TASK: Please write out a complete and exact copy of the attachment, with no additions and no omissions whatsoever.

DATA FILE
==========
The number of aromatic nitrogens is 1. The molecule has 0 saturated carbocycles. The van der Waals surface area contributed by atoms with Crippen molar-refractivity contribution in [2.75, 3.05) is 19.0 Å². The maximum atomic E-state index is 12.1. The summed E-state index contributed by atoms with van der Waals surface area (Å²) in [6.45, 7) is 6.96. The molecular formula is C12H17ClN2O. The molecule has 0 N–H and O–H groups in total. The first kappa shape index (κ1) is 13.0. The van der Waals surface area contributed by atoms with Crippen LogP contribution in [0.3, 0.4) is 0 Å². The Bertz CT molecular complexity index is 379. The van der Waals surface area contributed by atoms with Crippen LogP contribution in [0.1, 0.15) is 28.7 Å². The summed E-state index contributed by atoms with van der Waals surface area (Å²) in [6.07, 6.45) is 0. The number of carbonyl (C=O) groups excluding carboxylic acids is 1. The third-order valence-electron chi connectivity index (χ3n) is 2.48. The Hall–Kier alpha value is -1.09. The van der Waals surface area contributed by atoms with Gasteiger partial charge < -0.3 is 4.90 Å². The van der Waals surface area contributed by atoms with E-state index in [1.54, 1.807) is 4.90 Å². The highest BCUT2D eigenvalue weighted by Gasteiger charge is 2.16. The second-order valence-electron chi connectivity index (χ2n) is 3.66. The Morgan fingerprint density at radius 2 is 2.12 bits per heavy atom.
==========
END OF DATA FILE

The number of aromatic nitrogens is 1. The molecule has 0 saturated carbocycles. The van der Waals surface area contributed by atoms with Crippen molar-refractivity contribution in [2.75, 3.05) is 19.0 Å². The maximum atomic E-state index is 12.1. The summed E-state index contributed by atoms with van der Waals surface area (Å²) in [6.45, 7) is 6.96. The molecular formula is C12H17ClN2O. The molecule has 0 N–H and O–H groups in total. The first kappa shape index (κ1) is 13.0. The van der Waals surface area contributed by atoms with Crippen LogP contribution in [0.3, 0.4) is 0 Å². The Bertz CT molecular complexity index is 379. The van der Waals surface area contributed by atoms with Crippen LogP contribution in [0.1, 0.15) is 28.7 Å². The summed E-state index contributed by atoms with van der Waals surface area (Å²) in [6.07, 6.45) is 0. The number of carbonyl (C=O) groups excluding carboxylic acids is 1. The third-order valence-electron chi connectivity index (χ3n) is 2.48. The Hall–Kier alpha value is -1.09. The van der Waals surface area contributed by atoms with Gasteiger partial charge < -0.3 is 4.90 Å². The van der Waals surface area contributed by atoms with E-state index in [1.54, 1.807) is 4.90 Å². The highest BCUT2D eigenvalue weighted by Gasteiger charge is 2.16. The second-order valence-electron chi connectivity index (χ2n) is 3.66. The Morgan fingerprint density at radius 2 is 2.12 bits per heavy atom.